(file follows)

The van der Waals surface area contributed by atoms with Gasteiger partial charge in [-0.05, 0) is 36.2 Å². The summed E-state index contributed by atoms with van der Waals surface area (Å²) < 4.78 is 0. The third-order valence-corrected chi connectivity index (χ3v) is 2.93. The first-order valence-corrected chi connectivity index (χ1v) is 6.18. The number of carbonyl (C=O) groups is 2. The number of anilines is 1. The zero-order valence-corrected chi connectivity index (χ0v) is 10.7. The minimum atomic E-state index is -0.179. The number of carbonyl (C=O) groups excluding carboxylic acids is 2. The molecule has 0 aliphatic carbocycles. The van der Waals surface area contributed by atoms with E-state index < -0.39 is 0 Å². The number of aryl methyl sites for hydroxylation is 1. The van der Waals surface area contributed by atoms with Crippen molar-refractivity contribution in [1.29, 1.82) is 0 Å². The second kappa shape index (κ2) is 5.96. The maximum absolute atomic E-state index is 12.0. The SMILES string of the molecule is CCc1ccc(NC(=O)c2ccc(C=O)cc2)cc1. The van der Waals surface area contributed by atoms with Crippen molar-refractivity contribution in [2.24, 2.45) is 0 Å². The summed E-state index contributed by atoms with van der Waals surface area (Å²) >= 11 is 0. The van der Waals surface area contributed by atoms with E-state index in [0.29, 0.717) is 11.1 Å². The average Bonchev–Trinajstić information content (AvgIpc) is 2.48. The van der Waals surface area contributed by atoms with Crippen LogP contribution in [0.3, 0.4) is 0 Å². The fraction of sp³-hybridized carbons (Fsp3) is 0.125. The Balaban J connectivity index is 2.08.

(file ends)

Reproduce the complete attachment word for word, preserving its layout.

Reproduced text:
The van der Waals surface area contributed by atoms with Gasteiger partial charge in [-0.05, 0) is 36.2 Å². The summed E-state index contributed by atoms with van der Waals surface area (Å²) < 4.78 is 0. The third-order valence-corrected chi connectivity index (χ3v) is 2.93. The first-order valence-corrected chi connectivity index (χ1v) is 6.18. The number of carbonyl (C=O) groups is 2. The number of anilines is 1. The zero-order valence-corrected chi connectivity index (χ0v) is 10.7. The minimum atomic E-state index is -0.179. The number of carbonyl (C=O) groups excluding carboxylic acids is 2. The molecule has 0 aliphatic carbocycles. The van der Waals surface area contributed by atoms with E-state index < -0.39 is 0 Å². The number of aryl methyl sites for hydroxylation is 1. The van der Waals surface area contributed by atoms with Crippen molar-refractivity contribution in [1.29, 1.82) is 0 Å². The second kappa shape index (κ2) is 5.96. The maximum absolute atomic E-state index is 12.0. The SMILES string of the molecule is CCc1ccc(NC(=O)c2ccc(C=O)cc2)cc1. The van der Waals surface area contributed by atoms with Crippen molar-refractivity contribution in [2.24, 2.45) is 0 Å². The summed E-state index contributed by atoms with van der Waals surface area (Å²) >= 11 is 0. The van der Waals surface area contributed by atoms with E-state index in [0.29, 0.717) is 11.1 Å². The average Bonchev–Trinajstić information content (AvgIpc) is 2.48. The van der Waals surface area contributed by atoms with Crippen LogP contribution in [0.3, 0.4) is 0 Å². The fraction of sp³-hybridized carbons (Fsp3) is 0.125. The Balaban J connectivity index is 2.08.